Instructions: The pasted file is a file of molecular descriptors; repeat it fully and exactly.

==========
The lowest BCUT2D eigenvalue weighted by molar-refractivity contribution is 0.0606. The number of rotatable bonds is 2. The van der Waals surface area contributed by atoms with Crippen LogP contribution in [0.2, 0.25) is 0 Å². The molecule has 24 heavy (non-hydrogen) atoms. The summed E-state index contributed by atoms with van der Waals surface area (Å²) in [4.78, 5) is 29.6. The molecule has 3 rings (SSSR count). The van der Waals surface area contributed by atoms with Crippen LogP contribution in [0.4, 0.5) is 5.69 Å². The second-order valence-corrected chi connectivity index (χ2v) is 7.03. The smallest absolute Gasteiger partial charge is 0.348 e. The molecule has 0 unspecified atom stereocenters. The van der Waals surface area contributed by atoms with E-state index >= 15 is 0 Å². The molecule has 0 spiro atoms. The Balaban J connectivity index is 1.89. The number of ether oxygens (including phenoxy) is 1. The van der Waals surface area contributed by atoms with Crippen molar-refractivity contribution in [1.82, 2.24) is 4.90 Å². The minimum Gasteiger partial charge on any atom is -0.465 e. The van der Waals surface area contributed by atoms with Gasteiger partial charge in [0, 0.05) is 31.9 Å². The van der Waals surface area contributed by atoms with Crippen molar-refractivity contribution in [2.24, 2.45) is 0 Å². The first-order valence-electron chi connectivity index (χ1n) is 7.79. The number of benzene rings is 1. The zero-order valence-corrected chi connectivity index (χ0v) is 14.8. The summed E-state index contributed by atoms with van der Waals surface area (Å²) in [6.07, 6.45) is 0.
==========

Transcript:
The lowest BCUT2D eigenvalue weighted by molar-refractivity contribution is 0.0606. The number of rotatable bonds is 2. The van der Waals surface area contributed by atoms with Crippen LogP contribution in [0.2, 0.25) is 0 Å². The molecule has 24 heavy (non-hydrogen) atoms. The summed E-state index contributed by atoms with van der Waals surface area (Å²) in [4.78, 5) is 29.6. The molecule has 3 rings (SSSR count). The van der Waals surface area contributed by atoms with Crippen LogP contribution in [0.4, 0.5) is 5.69 Å². The second-order valence-corrected chi connectivity index (χ2v) is 7.03. The smallest absolute Gasteiger partial charge is 0.348 e. The molecule has 0 unspecified atom stereocenters. The van der Waals surface area contributed by atoms with E-state index >= 15 is 0 Å². The molecule has 0 spiro atoms. The Balaban J connectivity index is 1.89. The number of ether oxygens (including phenoxy) is 1. The van der Waals surface area contributed by atoms with Crippen molar-refractivity contribution in [1.82, 2.24) is 4.90 Å². The minimum Gasteiger partial charge on any atom is -0.465 e. The van der Waals surface area contributed by atoms with Gasteiger partial charge in [0, 0.05) is 31.9 Å². The van der Waals surface area contributed by atoms with Crippen molar-refractivity contribution in [2.24, 2.45) is 0 Å². The first-order valence-electron chi connectivity index (χ1n) is 7.79. The number of benzene rings is 1. The zero-order valence-corrected chi connectivity index (χ0v) is 14.8. The summed E-state index contributed by atoms with van der Waals surface area (Å²) in [6.07, 6.45) is 0.